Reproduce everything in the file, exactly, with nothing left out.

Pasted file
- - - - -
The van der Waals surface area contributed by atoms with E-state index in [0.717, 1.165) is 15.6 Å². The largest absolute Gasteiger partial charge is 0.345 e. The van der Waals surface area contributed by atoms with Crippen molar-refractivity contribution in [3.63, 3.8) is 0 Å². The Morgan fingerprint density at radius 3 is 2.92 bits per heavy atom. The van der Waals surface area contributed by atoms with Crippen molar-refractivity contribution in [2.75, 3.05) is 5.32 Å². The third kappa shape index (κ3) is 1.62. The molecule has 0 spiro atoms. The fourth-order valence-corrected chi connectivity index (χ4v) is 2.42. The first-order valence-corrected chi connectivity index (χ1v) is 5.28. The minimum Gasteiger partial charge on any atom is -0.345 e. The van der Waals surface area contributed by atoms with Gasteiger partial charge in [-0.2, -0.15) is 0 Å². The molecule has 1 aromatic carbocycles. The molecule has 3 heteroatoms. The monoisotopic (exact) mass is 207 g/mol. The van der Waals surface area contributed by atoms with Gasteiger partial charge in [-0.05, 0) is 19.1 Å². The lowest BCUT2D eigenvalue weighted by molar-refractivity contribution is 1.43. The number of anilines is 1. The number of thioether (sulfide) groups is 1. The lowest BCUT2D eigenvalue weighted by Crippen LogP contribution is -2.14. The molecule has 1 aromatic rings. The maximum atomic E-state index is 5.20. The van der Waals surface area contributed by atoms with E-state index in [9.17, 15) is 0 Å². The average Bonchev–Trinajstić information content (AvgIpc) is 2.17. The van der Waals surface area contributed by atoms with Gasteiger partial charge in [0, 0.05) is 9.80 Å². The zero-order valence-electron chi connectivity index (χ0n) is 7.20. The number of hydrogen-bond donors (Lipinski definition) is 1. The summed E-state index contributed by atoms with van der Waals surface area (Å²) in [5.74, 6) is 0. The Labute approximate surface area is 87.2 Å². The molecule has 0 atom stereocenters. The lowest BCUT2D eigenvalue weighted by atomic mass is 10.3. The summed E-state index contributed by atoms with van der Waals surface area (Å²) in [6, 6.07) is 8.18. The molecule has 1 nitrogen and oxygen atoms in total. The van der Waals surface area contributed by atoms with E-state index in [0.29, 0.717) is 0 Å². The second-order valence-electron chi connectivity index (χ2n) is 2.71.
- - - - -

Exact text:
The van der Waals surface area contributed by atoms with E-state index in [0.717, 1.165) is 15.6 Å². The largest absolute Gasteiger partial charge is 0.345 e. The van der Waals surface area contributed by atoms with Crippen molar-refractivity contribution in [3.63, 3.8) is 0 Å². The Morgan fingerprint density at radius 3 is 2.92 bits per heavy atom. The van der Waals surface area contributed by atoms with Crippen molar-refractivity contribution in [2.75, 3.05) is 5.32 Å². The third kappa shape index (κ3) is 1.62. The molecule has 0 spiro atoms. The fourth-order valence-corrected chi connectivity index (χ4v) is 2.42. The first-order valence-corrected chi connectivity index (χ1v) is 5.28. The minimum Gasteiger partial charge on any atom is -0.345 e. The van der Waals surface area contributed by atoms with Gasteiger partial charge in [-0.2, -0.15) is 0 Å². The molecule has 1 aromatic carbocycles. The molecule has 3 heteroatoms. The monoisotopic (exact) mass is 207 g/mol. The van der Waals surface area contributed by atoms with Gasteiger partial charge in [-0.05, 0) is 19.1 Å². The lowest BCUT2D eigenvalue weighted by molar-refractivity contribution is 1.43. The number of anilines is 1. The number of thioether (sulfide) groups is 1. The lowest BCUT2D eigenvalue weighted by Crippen LogP contribution is -2.14. The molecule has 1 aromatic rings. The maximum atomic E-state index is 5.20. The van der Waals surface area contributed by atoms with E-state index in [9.17, 15) is 0 Å². The average Bonchev–Trinajstić information content (AvgIpc) is 2.17. The van der Waals surface area contributed by atoms with Gasteiger partial charge in [0, 0.05) is 9.80 Å². The zero-order valence-electron chi connectivity index (χ0n) is 7.20. The number of hydrogen-bond donors (Lipinski definition) is 1. The summed E-state index contributed by atoms with van der Waals surface area (Å²) in [5.74, 6) is 0. The Labute approximate surface area is 87.2 Å². The molecule has 0 atom stereocenters. The lowest BCUT2D eigenvalue weighted by atomic mass is 10.3. The summed E-state index contributed by atoms with van der Waals surface area (Å²) in [6, 6.07) is 8.18. The molecule has 1 nitrogen and oxygen atoms in total. The van der Waals surface area contributed by atoms with E-state index in [0.29, 0.717) is 0 Å². The second-order valence-electron chi connectivity index (χ2n) is 2.71.